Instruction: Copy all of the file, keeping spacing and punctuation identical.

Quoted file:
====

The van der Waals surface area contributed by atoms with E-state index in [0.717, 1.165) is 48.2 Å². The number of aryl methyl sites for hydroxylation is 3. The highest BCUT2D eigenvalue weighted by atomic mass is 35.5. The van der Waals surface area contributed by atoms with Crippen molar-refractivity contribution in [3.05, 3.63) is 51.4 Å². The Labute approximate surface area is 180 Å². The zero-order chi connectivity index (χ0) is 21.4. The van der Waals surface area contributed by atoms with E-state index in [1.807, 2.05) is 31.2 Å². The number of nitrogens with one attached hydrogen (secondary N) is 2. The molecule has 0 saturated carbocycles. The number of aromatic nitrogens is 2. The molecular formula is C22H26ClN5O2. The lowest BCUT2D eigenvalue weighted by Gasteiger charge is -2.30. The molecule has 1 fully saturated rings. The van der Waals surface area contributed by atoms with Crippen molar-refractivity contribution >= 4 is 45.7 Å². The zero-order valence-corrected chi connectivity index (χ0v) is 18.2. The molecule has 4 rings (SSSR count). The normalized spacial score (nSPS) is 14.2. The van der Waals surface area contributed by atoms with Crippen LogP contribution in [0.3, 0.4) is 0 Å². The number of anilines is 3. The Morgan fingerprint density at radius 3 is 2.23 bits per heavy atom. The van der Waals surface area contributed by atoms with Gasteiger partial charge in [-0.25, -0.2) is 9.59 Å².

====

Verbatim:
The van der Waals surface area contributed by atoms with E-state index in [0.717, 1.165) is 48.2 Å². The number of aryl methyl sites for hydroxylation is 3. The highest BCUT2D eigenvalue weighted by atomic mass is 35.5. The van der Waals surface area contributed by atoms with Crippen molar-refractivity contribution in [3.05, 3.63) is 51.4 Å². The Labute approximate surface area is 180 Å². The zero-order chi connectivity index (χ0) is 21.4. The van der Waals surface area contributed by atoms with E-state index in [1.807, 2.05) is 31.2 Å². The number of nitrogens with one attached hydrogen (secondary N) is 2. The molecule has 0 saturated carbocycles. The number of aromatic nitrogens is 2. The molecular formula is C22H26ClN5O2. The lowest BCUT2D eigenvalue weighted by Gasteiger charge is -2.30. The molecule has 1 fully saturated rings. The van der Waals surface area contributed by atoms with Crippen molar-refractivity contribution >= 4 is 45.7 Å². The zero-order valence-corrected chi connectivity index (χ0v) is 18.2. The molecule has 4 rings (SSSR count). The normalized spacial score (nSPS) is 14.2. The van der Waals surface area contributed by atoms with Crippen LogP contribution in [0.3, 0.4) is 0 Å². The number of anilines is 3. The Morgan fingerprint density at radius 3 is 2.23 bits per heavy atom. The van der Waals surface area contributed by atoms with Gasteiger partial charge in [-0.25, -0.2) is 9.59 Å².